Saturday, December 9, 2017

Belgian Ale, Beef and Onion Stew

This dish is considered the national dish of Belgium. What's really odd to me, is that they always serve the stew with French fries. But Belgium is also credited with the creation of French fries, so I guess you should serve your two most popular culinary gifts to the world along side of each other.

This dish is also considered the national dish of France. In France it is known as Carbonnade Flamande....and they, too, serve it with French fries. As a life-long Minnesotan who has endured 65 years of arctic winters, I'm of the firm belief that you serve stew in a big soup bowl with a warm loaf of crusty French bread.

The dish is quite simple. The basics are ale, beef, onions and broth. The key ingredient here is the ale....and it must be Belgian. Fortunately, Belgium is considered the ale capital of the world and they brew over 1100 different versions there. You want a dark, very strong ale for your stew. My two favorites for this recipe are Trappistes Rochfert 8  and Chimay Grande Reserve.

This recipe is ridiculously easy to make. Brown the beef...cook the onions....then add the ale and broths. But there is one thing that I am fanatical about when I make stew. I want the sauce in my stew to be substantial. If it's watery, it's soup...not stew. So I always use a starch to thicken my stews. Not flour or cornstarch...because that takes chemistry. I cheat and pour in potato buds, 3 tablespoons at a time, until I get that thick, stew consistency I like. No chemistry. No cold water. Just old fashioned potato buds. How's that for simple?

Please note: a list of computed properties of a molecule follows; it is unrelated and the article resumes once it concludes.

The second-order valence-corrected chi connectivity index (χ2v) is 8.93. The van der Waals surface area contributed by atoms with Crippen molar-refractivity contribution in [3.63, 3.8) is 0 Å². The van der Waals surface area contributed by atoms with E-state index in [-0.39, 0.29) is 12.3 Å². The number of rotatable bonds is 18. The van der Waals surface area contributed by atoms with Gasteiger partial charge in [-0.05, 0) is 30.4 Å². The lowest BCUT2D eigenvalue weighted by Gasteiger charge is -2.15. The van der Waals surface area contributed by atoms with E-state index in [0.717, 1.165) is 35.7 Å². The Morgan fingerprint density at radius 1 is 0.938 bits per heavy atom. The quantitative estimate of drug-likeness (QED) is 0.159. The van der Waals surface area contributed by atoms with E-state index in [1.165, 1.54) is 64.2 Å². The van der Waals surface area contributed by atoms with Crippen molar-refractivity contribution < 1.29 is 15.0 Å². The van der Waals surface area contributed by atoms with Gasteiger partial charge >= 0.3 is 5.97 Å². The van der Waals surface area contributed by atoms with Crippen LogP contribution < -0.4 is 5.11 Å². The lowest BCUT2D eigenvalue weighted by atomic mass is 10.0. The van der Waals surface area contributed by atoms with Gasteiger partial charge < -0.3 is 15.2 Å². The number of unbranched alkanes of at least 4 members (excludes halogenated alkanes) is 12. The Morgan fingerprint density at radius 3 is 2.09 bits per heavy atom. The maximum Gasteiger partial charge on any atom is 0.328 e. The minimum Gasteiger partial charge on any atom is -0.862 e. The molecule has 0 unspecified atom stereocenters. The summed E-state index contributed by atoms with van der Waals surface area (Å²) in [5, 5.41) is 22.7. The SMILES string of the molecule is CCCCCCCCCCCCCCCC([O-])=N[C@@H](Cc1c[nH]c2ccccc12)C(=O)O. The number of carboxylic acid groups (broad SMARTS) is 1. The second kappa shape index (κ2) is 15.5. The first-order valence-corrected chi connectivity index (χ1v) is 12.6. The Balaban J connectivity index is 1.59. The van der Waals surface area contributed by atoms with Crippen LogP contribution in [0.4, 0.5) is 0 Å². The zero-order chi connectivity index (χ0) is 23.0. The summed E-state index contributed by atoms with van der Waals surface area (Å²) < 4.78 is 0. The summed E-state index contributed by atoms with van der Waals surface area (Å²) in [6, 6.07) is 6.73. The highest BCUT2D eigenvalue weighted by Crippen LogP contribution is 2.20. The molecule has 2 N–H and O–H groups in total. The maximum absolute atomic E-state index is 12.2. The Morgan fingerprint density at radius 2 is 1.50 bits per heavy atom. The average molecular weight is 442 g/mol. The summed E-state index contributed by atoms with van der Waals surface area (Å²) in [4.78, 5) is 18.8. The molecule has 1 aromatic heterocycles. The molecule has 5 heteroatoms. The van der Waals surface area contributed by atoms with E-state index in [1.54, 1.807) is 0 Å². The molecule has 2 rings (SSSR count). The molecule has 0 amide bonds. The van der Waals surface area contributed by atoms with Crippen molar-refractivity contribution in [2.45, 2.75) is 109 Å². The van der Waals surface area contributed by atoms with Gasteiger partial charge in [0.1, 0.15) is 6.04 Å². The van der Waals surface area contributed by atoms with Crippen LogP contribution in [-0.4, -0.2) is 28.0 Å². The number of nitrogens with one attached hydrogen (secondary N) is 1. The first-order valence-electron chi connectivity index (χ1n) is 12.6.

3-1/2 pounds chuck roast, cut into 1" cubes
Kosher salt and fresh ground pepper
3 tablespoons vegetable oil
3 medium yellow onions, halved and sliced 1/4" thick
1 tablespoon tomato paste
2 medium cloves of garlic, minced
3 tablespoons of flour
3/4 cup chicken broth
3/4 cup beef broth
12 ounces Belgian dark ale
1 tablespoon dried thyme leaves
2 bay leaves
1 tablespoon cider vinegar
Potato buds

  1. Adjust oven rack to lower-middle position; heat oven to 300 degrees. Dry beef thoroughly with paper towels, then season generously with salt and pepper. Heat 2 teaspoons oil in large heavy-bottomed Dutch oven over medium-high heat until beginning to smoke; add about one-third of beef to pot. Cook without moving pieces until well browned, 2 to 3 minutes; using tongs, turn each piece and continue cooking until second side is well browned, about 5 minutes longer. Transfer browned beef to medium bowl. Repeat with additional 2 teaspoons oil and half of remaining beef. (If drippings in bottom of pot are very dark, add about 1/2 cup of above-listed chicken or beef broth and scrape pan bottom with wooden spoon to loosen browned bits; pour liquid into bowl with browned beef, then proceed.) Repeat once more with 2 teaspoons oil and remaining beef. 
  2. Add remaining 1 tablespoon oil to now-empty Dutch oven; reduce heat to medium-low. Add onions, 1/2 teaspoon salt, and tomato paste; cook, scraping bottom of pot with wooden spoon to loosen browned bits, until onions have released some moisture, about 5 minutes. Increase heat to medium and continue to cook, stirring occasionally, until onions are lightly browned, 12 to 14 minutes. Stir in garlic and cook until fragrant, about 30 seconds. Add flour and stir until onions are evenly coated and flour is lightly browned, about 2 minutes. Stir in broths, scraping pan bottom to loosen browned bits; stir in ale, thyme, bay leaves, vinegar, browned beef with any accumulated juices, and salt and pepper to taste. Increase heat to medium-high and bring to full simmer, stirring occasionally; cover partially, then place pot in oven. Cook for 2 hours.
  3. Discard bay leaves. Thicken sauce, if desired, with potato buds. Adjust seasonings with salt and pepper to taste and serve.

Wine pairing: This is hearty stew with big flavor. You're going to need the same in a big red wine. The list could be endless here: Barolo, Amarone, Bordeaux ...but to keep in simple I would opt for a big Syrah. Tops on my list would be a Plumpjack Syrah....94 points and $60 a bottle. If you still have a lot of presents to buy, get a McManis Petite Sirah. You just might pick it over the Plumpjack in a blind taste test and it will only set you back $8.99.

Me and Goldie, 1956.

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